Thursday, June 20, 2013

Take Notes: This is What Authors Do

Strangely enough, I've been thinking a lot about notes lately. And I'm not talking about the five thousand to-do list/notes I have scattered around my desk. (It's not a pretty picture, my friends...) Those are reminders. You know. "Remember to call so-and-so for an interview." "Remember to eat breakfast this morning, and if you forget, just deal with it and eat lunch earlier than usual." 
These are the reminders in my life. Yep. 

Actually, what I'm really talking about are notes. As an author, you need to be aware that everyday life - even the most mundane activity - is important. Authors, regardless of whether or not we're writing fiction or non-fiction, harness emotion, because what writing does is make people feel. It makes you feel excited, angry, sad, get the idea. If you read a book that didn't make you feel anything, chances are you're either reading a really lousy novel or an algebra textbook. Nope. Reading brings out people's emotions (the "e-word," as I like to call it!), and a good author knows how to channel realistic ones. I have found that an outstanding way to transfer emotions into writing is by keeping notes. 

When I was a Junior in high school, I remember sitting outside in the mountains with a notebook and a pen. Yes, I was just randomly hanging out with the bluejays and bears, something I enjoyed doing. Peace and quiet is a great way to think. I started writing down exactly what I was feeling at the moment - even though it was incredibly boring. I answered these questions: 
How do I feel? 
What does it smell like right here? 
What do I see? 
What does the ground feel like? 
What's the weather like?

Boring stuff, I know. But extremely useful. Because when I went back to write a piece later about a scene in the mountains, I was able to look at a sheet of notes that told me exactly what types of emotions to transfer onto paper. I essentially took the emotions of the moment, trapped them in a bottle, and saved them for later use. I do this quite a bit. If I have a great experience - or even a bad one - I try to capture the emotions in words and use them later in fiction. Because fiction is an embellished version of reality, and it has to be made more believable than non-fiction.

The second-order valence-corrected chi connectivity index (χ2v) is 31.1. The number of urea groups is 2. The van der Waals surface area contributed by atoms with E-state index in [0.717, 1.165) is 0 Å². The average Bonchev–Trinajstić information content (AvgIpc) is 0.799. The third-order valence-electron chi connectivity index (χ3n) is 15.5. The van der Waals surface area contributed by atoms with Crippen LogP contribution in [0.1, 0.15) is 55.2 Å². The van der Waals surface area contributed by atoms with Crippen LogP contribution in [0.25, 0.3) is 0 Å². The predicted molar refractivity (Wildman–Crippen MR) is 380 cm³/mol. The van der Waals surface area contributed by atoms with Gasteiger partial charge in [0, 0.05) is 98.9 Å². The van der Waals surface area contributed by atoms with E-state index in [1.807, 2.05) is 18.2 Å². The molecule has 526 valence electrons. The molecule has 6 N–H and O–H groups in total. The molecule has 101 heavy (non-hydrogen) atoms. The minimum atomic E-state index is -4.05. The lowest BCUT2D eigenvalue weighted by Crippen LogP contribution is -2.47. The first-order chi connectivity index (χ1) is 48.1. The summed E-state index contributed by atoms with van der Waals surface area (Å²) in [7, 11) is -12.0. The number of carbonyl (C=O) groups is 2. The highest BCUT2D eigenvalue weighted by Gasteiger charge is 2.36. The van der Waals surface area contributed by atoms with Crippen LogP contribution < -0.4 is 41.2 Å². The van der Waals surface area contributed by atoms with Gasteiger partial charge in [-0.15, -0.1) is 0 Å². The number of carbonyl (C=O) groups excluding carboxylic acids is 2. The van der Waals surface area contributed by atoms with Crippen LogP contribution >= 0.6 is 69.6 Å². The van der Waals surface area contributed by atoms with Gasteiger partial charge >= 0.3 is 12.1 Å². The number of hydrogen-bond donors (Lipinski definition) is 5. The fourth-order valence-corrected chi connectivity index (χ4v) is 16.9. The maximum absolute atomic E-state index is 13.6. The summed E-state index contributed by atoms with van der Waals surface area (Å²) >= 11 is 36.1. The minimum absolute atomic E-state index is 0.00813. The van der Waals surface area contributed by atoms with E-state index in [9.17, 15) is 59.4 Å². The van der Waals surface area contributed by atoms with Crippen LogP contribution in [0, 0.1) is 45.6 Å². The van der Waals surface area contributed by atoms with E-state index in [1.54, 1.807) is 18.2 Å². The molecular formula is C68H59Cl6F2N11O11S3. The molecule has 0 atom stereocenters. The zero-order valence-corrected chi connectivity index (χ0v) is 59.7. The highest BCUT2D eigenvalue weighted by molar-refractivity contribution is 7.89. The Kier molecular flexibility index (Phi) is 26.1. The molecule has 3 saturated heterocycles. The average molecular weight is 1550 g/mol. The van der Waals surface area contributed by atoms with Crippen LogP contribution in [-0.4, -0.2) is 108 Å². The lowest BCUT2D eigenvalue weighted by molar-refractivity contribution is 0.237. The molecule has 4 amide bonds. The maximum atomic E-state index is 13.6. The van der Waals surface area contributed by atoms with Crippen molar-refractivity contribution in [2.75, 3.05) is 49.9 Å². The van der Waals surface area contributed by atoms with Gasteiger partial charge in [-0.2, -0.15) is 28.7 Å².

Feelings of excitement, fear, despair, apprehension and the like are all emotions that you should write about when you're feeling them. It makes it easier to give your fictional characters a sense of realism, which is the ultimate goal of any author, right? 

Next time I'll be talking about something else important in the writing process: Showing and not telling. Until then, start taking notes! Keep a journal. Keep track of your emotions...they could be worth a million dollars someday. 


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Get fictional - it's fun! Thanks for stopping by, and I hope to see you again soon!